SACRAMENTO (AP) — A special election Tuesday for state Senate is being pitched as a decision about who represents real Democratic values: the state lawmaker and former teacher endorsed by the California Democratic Party, or the Orinda mayor and longtime adviser to Democratic Gov. Jerry Brown.
The answer has ripples beyond the east San Francisco Bay Area Senate district Assemblywoman Susan Bonilla and political consultant Steve Glazer are vying to represent. The contest has become a high-stakes game between wealthy organized labor and big business groups that have funneled most of the more than $7 million spent so far into nasty, name-calling campaigns.
At the heart of the fight is labor’s ongoing fury against Glazer after he worked for a Chamber of Commerce-funded committee in 2012 to unseat incumbent Democrats in the Legislature and replace them with Democrats considered friendly to business interests.
Now, union-backed interests including the powerful California Teachers Association, the State Council of Service Employees and a billionaire environmentalist have put a total of $2.6 million into a committee opposing Glazer, with mailers and attack ads asking “Is he for sale?”
The question refers to the nearly $1.5 million in independent spending made on Glazer’s behalf by wealthy Los Angeles developer Bill Bloomfield.
“Glazer’s agenda: Cutting public schools to pay for tax cuts for millionaires like Bloomfield,” says one ad.
There are 15 separate committees set up to defeat him.
The attacks against Bonilla are equally brutal, accusing her of being fiscally irresponsible, allowing predatory teachers to stay in the classroom and taking lavish junkets paid for by special interests.
“Think about it. Is this the behavior you want from your state senator?” asks one ad.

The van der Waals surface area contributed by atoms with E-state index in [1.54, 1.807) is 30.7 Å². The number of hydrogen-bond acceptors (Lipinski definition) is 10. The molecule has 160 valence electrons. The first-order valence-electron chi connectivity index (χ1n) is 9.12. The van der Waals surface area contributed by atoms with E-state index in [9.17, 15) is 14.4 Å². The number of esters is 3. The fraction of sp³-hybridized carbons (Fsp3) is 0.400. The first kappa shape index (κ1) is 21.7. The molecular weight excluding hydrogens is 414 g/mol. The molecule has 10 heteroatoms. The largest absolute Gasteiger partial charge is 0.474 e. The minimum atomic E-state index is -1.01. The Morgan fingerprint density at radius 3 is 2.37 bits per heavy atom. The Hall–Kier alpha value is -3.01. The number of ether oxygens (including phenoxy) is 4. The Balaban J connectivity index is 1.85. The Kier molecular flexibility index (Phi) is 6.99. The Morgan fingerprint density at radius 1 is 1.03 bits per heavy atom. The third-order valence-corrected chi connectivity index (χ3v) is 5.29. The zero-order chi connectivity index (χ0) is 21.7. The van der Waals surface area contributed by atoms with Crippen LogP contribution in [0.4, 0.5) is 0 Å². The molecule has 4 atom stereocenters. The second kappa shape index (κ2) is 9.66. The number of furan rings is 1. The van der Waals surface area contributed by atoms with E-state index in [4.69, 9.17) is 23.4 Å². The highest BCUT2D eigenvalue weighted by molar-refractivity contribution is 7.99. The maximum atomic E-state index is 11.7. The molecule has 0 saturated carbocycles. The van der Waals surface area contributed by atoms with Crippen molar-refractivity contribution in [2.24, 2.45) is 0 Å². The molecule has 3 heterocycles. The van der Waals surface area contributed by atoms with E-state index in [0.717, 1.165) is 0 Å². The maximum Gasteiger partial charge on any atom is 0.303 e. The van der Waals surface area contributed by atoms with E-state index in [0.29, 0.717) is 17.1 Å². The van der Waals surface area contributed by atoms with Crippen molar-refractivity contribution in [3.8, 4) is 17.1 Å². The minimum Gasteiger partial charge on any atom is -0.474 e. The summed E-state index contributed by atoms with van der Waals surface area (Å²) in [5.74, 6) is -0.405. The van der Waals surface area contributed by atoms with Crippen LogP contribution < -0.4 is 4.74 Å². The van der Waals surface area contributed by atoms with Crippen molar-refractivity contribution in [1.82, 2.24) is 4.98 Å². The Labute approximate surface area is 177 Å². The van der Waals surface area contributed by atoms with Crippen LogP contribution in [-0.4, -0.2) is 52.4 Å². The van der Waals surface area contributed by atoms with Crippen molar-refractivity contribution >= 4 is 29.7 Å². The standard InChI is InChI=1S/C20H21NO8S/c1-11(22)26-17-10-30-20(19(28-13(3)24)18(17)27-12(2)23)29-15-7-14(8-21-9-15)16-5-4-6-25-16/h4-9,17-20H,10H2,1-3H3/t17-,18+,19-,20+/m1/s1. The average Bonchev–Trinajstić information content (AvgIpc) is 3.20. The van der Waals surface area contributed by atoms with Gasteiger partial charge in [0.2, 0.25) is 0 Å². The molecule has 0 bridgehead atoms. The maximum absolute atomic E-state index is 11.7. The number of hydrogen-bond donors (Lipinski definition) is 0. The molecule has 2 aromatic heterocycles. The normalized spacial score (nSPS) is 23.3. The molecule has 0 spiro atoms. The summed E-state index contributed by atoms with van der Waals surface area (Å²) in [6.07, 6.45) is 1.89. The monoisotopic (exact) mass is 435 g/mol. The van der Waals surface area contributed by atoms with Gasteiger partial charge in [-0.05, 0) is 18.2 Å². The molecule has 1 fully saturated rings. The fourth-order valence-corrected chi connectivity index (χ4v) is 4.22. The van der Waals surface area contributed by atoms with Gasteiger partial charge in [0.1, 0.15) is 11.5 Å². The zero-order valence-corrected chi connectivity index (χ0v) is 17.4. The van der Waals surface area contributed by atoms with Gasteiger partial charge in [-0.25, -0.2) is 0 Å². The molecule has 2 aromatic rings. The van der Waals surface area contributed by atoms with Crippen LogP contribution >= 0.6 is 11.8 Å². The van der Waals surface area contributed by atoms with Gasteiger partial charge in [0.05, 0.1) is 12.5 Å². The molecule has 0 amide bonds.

The candidates have no say in virtually all of the attacks being launched. The ads are funded by outside groups that cannot coordinate with the candidate campaigns — an example of the growing influence of wealthy special interests in California politics.
“This is actually a perfect example of how campaigns have been taken away from the candidates and they are now in the hands of special interests, the interests that are running the independent expenditures. That’s a sea change in California politics,” said Katie Merrill, a Bay Area Democratic political consultant who has previously done work for Bonilla.
Both candidates have urged voters to throw out the fliers cramming their mailboxes.
“It’s deeply frustrating,” Bonilla said. “I believe most voters prefer making their decision based on the reality and the real facts of what the candidates have already accomplished.”
She has authored legislation to help beginner teachers, allow local governments to shut down illegal massage businesses and brokered a deal last year requiring ride-sharing companies to carry more insurance.
Ironically, both candidates have pitched themselves as moderates in the mold of Brown, who has pushed fiscal restraint since he returned to Sacramento after Glazer ran his campaign in 2010.
Bonilla, of Concord, notes that she is a member of the ruling party’s moderate caucus and bills herself as business friendly, though labor unions are her biggest backers in the general election race.
Glazer angered those groups further when he called for a ban on transit strikes as Bay Area Rapid Transit workers threatened a walkout. Unions spent heavily to defeat Glazer when he ran for Assembly last year, leading to a Republican win in a district where Democrats held a registration edge.
This time, Glazer is appealing to the nearly 29 percent of voters in the district who are Republican and the 22 percent who are independents. Democrats have nearly 44 percent registration.
“I’ve talked about being socially progressive and fiscally conservative and my independence to take on my party interests as well as special interests,” he said. “They want to treat me the same way they treat a typical Republican, which is to demonize the Republican and attack them.”
His campaign platform includes a promise to reject gifts from special interests and refuse fundraising at certain critical times.
The race is expected to be close. Early absentee returns show a strong turnout from Republicans. The Democratic Party is sending hundreds of people to knock on doors for Bonilla this weekend.
One outcome is clear: Whoever wins Tuesday to fill the seat vacated when Mark DeSaulnier was elected to Congress will have to relive the ordeal next year, when the seat comes up for re-election.